Honduras has one of the highest homicide rates in the world, and only 87% of those murders will never see a conviction. High rates of violence and impunity put poor Hondurans at risk of being victims and prevent them from accessing justice. In this context, we make peace possible at both the community and national level by walking alongside victims of violence and advocating for national reforms.
Confronting Impunity in Homicide Cases
Amidst Honduras’ high rates of violence and impunity, police and judicial systems suffer from corruption and inefficiency – meaning that they are often unwilling or unable to bring about justice. Meanwhile, witnesses and victims’ families are too fearful to come forward, creating a culture of mistrust between communities and the local authorities. This lack of trust creates a vicious cycle of violence and impunity, making it nearly impossible for Hondurans to get justice in cases of violence.
Since 2005, we’ve been working in Honduras’ most vulnerable communities to walk alongside both victims and local law enforcement to do justice. AJS assigns a three-person team of a lawyer, investigator, and Christian psychologist to individual homicide cases. This team works to ensure that the case is investigated and brought to trial, while also providing protection to witnesses who would otherwise be too scared to testify. Additionally, AJS gives psychological support to victims’ family members, helping them heal from the trauma they’ve experienced.
This work has shown that the justice system can work on behalf of even the most vulnerable – in one neighborhood where we work, we saw a 75% decrease in homicides in just four years. This program has saved over 600 lives, making Honduras’ most violent communities safer and creating opportunities for Hondurans to live securely. Given the success in the communities where AJS has worked, the National Police and Attorney General’s Office are currently working with AJS to replicate the modelacross the country.
It is estimated that one out of every 13 children in Honduras will be assaulted or abused – one of the most harmful and traumatizing crimes. Sadly, it is also one of the least-reported crimes due to fear, stigma, and lack of education. Even when these cases do go to trial, they rarely earn a conviction – the Attorney General’s Office estimates that less than 1% of all cases will earn a conviction. This means that few perpetrators face consequences for their abuse, and many children remain vulnerable to becoming victims of sexual abuse.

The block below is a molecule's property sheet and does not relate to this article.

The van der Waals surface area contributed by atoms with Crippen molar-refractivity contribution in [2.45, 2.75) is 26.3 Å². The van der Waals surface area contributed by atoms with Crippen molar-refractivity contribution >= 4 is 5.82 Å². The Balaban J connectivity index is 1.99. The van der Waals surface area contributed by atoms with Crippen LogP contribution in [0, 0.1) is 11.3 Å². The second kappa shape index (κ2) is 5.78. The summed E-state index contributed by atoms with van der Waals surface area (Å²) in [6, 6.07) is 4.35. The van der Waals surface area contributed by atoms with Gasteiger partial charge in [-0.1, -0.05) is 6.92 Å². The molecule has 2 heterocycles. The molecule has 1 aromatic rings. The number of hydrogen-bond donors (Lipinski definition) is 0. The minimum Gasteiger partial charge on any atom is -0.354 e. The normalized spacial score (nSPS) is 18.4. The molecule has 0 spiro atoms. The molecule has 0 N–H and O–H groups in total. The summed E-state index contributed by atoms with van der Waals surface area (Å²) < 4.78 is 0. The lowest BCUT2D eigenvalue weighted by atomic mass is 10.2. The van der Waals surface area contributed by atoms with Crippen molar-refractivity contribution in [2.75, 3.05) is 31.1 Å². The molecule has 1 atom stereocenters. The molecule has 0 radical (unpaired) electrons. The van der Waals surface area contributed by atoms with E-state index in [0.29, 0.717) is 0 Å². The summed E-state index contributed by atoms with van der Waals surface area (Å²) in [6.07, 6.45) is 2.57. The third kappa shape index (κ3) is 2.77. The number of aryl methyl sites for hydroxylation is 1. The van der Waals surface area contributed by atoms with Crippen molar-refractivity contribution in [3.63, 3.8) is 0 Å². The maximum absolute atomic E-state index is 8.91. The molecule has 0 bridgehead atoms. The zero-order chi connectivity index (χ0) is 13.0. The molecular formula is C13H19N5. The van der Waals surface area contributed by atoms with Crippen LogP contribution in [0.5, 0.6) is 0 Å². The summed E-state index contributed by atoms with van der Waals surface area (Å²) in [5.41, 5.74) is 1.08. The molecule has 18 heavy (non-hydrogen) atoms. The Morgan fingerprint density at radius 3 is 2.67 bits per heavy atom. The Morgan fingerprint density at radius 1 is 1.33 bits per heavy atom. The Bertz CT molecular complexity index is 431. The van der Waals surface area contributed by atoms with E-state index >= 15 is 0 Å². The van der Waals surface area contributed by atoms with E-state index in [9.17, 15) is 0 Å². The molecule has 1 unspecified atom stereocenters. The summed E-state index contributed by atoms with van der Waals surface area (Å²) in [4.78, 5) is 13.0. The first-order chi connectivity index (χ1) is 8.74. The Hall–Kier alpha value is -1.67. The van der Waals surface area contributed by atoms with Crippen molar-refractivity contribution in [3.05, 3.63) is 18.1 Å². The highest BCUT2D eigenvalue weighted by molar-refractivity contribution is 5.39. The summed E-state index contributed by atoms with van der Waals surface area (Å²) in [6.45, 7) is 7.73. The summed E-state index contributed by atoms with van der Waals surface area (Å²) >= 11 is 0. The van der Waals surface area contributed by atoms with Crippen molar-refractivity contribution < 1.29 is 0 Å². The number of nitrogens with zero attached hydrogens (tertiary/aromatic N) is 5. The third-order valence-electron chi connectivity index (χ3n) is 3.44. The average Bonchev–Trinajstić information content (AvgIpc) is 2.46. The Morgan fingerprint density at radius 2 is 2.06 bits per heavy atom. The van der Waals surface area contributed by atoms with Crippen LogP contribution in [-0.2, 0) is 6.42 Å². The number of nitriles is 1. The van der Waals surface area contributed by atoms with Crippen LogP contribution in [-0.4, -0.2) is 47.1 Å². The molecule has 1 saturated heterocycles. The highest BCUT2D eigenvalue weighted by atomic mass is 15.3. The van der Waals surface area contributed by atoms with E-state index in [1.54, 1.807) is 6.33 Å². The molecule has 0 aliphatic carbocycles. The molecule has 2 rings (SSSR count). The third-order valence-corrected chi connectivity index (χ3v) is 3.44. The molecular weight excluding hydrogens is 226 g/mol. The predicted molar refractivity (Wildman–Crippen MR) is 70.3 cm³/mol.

AJS provides holistic rehabilitation services to victims of sexual abuse. First and foremost, we provide psychological counseling to help victims and their families heal from the trauma they have experienced. AJS also provides legal and investigative support to ensure that perpetrators are brought to justice. We have walked alongside over 300 cases of sexual abuse, which are 30 times more likely to result in a conviction. We’ve also provided psychological services to 2,000 victims and family members. This work makes it possible to break cycles of violence by holding perpetrators accountable and giving victims the justice they deserve.
Beyond our work with individual cases, we are also working to prevent the occurrence of sexual abuse. Through a partnership with the Secretary of Education, we have provided prevention training to over 18,000 students and 700 teachers – teaching them how to recognize signs of sexual abuse and how to get help if they are in a vulnerable situation. By providing education on sexual abuse, we’re both providing tools to stop it from occurring and helping to break down stigma so that victims are willing to report it.
Advocating for Police Reform
In addition to our work at the community level, we also advocate for reforms that will impact access to justice across the country. AJS is one of the founding members of the Alliance for Peace and Justice, a coalition of over 100 civil society organizations, the Catholic and Evangelical churches, and Honduras’ largest university. Together, the coalition advocates for justice system reforms to address Honduras’ high rates of violence and impunity.
One of Honduras’ biggest problems in security was corruption within the police. The Honduran police were one of the least trusted government institutions, with only 30% of the Honduran population saying they trust the police. Police were often involved in organized crime and drug trafficking, meaning they end up protecting the interests of criminals rather than victims. Beyond the problem of crime and corruption, the Honduran police suffered from lack of sufficient personal, having only half the number of officers per citizen that a country should have.
In 2016, the Honduran police decided it was finally time to deal with the problems crippling the police. They appointed a Police Purge Commission to purge and transform the police force, asking two of AJS’s leaders to serve on the Commission. In just three years, the Commission helped remove 5,600 unqualified and corrupt police officers from a force of 13,000, including six of nine generals. Meanwhile, the Commission oversaw the revamp of a new 12-month training program (in place of the previous 3-month training program), and since then have hired 9,800 newly trained officers, increasing the capabilities of the police force. A study by the Wilson Center found this police purge effort to be beyond comparison in Latin America, having successfullyimplemented reforms that many thought were impossible. Ultimately, these reforms are helping transform the police into an institution that protects the Honduran people.